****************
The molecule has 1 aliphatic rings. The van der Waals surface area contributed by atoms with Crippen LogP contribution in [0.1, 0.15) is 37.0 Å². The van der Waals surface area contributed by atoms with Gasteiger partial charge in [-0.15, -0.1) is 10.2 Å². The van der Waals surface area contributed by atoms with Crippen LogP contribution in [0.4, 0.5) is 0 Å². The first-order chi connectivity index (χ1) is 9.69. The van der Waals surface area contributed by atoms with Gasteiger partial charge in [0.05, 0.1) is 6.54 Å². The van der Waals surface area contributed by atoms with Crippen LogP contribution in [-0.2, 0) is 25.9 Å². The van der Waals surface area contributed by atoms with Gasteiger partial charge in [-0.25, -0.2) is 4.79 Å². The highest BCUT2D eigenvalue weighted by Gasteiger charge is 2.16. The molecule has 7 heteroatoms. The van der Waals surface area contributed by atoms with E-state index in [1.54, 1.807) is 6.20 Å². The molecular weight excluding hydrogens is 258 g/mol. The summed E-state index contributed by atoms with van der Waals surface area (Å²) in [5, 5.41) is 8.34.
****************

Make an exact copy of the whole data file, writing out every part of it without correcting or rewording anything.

The molecule has 1 aliphatic rings. The van der Waals surface area contributed by atoms with Crippen LogP contribution in [0.1, 0.15) is 37.0 Å². The van der Waals surface area contributed by atoms with Gasteiger partial charge in [-0.15, -0.1) is 10.2 Å². The van der Waals surface area contributed by atoms with Crippen LogP contribution in [0.4, 0.5) is 0 Å². The first-order chi connectivity index (χ1) is 9.69. The van der Waals surface area contributed by atoms with Gasteiger partial charge in [0.05, 0.1) is 6.54 Å². The van der Waals surface area contributed by atoms with Crippen LogP contribution in [-0.2, 0) is 25.9 Å². The van der Waals surface area contributed by atoms with Gasteiger partial charge in [-0.25, -0.2) is 4.79 Å². The highest BCUT2D eigenvalue weighted by Gasteiger charge is 2.16. The molecule has 7 heteroatoms. The van der Waals surface area contributed by atoms with E-state index in [1.54, 1.807) is 6.20 Å². The molecular weight excluding hydrogens is 258 g/mol. The summed E-state index contributed by atoms with van der Waals surface area (Å²) in [5, 5.41) is 8.34.